As soon as you’ve received your 60 day notice, it’s time to get the ball rolling. You aren’t eligible for any mediation, and selling the home is the only course that will avoid foreclosure leaving a sizeable scar on your credit score.
If the property is subject to probate, see if you are eligible to request to skip the process. Most properties inherited in Nevada qualify for a probate shortcut. If you’ve outright inherited a home after an estate has been settled, it’s yours to sell however you choose.
If you’re looking to sell your home because of the repairs it requires, you’ve likely already come to the conclusion that you cannot afford to make these repairs yourself. A lot of buyers don’t want to purchase a home that will immediately leave work, but investors specifically gravitate towards these properties.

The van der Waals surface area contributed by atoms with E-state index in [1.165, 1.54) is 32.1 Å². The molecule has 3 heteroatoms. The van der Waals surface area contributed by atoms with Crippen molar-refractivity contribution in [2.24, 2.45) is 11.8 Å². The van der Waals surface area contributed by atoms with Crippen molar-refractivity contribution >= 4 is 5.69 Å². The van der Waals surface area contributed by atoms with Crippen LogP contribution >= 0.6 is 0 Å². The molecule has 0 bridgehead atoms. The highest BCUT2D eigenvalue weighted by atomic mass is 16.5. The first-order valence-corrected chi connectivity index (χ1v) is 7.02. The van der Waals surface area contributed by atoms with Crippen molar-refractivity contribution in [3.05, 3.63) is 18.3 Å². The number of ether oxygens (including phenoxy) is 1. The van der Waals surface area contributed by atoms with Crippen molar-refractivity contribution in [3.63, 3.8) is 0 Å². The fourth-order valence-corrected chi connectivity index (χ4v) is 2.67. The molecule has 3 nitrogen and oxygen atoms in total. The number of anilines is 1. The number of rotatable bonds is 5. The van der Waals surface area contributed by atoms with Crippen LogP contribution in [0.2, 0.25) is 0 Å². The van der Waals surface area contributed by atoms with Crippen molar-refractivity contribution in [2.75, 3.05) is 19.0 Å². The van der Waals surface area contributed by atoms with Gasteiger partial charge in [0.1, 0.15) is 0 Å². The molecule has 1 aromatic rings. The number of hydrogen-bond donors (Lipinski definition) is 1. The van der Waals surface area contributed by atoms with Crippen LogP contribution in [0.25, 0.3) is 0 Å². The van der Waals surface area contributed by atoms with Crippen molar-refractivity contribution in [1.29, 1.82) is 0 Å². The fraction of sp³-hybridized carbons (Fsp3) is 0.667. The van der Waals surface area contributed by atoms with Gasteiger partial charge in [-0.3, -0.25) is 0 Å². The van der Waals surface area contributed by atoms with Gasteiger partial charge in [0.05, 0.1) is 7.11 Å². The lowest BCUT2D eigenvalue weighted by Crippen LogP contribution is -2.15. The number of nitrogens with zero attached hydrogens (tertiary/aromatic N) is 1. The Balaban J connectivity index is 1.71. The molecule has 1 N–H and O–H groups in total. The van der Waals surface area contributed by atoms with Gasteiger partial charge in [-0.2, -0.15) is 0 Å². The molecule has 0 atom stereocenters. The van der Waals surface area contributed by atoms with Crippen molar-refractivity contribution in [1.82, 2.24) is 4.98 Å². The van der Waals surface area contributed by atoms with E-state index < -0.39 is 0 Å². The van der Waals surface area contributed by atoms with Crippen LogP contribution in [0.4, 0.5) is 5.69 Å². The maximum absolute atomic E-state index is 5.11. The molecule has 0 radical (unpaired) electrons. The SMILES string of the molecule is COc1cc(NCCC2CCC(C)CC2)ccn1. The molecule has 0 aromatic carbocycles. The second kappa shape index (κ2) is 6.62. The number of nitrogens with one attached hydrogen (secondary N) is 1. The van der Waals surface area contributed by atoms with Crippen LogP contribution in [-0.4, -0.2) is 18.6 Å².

Code violations are expensive to repair, and often rack up additional penalties. These violations need to be disclosed to potential buyers, and they don’t want to foot the bill. Investors don’t care whether or not a property has been cited for code violations. They’ll deduct the relevant costs from their offer, and pay to fix it themselves.
Bankruptcy, divorce, tax audits, and the settling of estates sometimes involve liquidating assets – including properties. In most cases, you will need court approval to sell the home. The faster you sell the home in question, the faster you can settle whatever matter you’re dealing with.